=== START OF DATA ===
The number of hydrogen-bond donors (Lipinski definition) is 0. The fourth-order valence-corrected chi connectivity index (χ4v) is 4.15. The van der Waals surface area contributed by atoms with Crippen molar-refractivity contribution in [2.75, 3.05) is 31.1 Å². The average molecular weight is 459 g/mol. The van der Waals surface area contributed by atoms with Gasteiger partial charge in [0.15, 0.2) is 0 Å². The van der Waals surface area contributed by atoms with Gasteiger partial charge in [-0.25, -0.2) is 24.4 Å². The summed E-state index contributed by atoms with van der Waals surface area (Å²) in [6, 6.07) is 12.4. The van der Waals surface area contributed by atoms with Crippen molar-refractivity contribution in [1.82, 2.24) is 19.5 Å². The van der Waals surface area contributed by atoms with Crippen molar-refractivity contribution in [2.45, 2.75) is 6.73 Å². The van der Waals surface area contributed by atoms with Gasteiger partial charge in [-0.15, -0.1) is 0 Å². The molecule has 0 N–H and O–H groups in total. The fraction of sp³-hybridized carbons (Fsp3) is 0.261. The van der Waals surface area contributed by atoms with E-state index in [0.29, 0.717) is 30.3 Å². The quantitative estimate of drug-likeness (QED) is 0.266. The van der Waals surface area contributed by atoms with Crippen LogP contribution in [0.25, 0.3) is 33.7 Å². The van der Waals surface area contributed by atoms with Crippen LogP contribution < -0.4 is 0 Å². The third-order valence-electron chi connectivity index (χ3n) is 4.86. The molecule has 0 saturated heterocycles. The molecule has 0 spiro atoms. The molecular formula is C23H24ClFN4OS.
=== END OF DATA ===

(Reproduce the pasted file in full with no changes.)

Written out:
The number of hydrogen-bond donors (Lipinski definition) is 0. The fourth-order valence-corrected chi connectivity index (χ4v) is 4.15. The van der Waals surface area contributed by atoms with Crippen molar-refractivity contribution in [2.75, 3.05) is 31.1 Å². The average molecular weight is 459 g/mol. The van der Waals surface area contributed by atoms with Gasteiger partial charge in [0.15, 0.2) is 0 Å². The van der Waals surface area contributed by atoms with Gasteiger partial charge in [-0.25, -0.2) is 24.4 Å². The summed E-state index contributed by atoms with van der Waals surface area (Å²) in [6, 6.07) is 12.4. The van der Waals surface area contributed by atoms with Crippen molar-refractivity contribution in [1.82, 2.24) is 19.5 Å². The van der Waals surface area contributed by atoms with Crippen molar-refractivity contribution in [2.45, 2.75) is 6.73 Å². The van der Waals surface area contributed by atoms with Gasteiger partial charge in [-0.15, -0.1) is 0 Å². The molecule has 0 N–H and O–H groups in total. The fraction of sp³-hybridized carbons (Fsp3) is 0.261. The van der Waals surface area contributed by atoms with E-state index in [0.29, 0.717) is 30.3 Å². The quantitative estimate of drug-likeness (QED) is 0.266. The van der Waals surface area contributed by atoms with Crippen LogP contribution in [0.25, 0.3) is 33.7 Å². The van der Waals surface area contributed by atoms with Crippen LogP contribution < -0.4 is 0 Å². The third-order valence-electron chi connectivity index (χ3n) is 4.86. The molecule has 0 saturated heterocycles. The molecule has 0 spiro atoms. The molecular formula is C23H24ClFN4OS.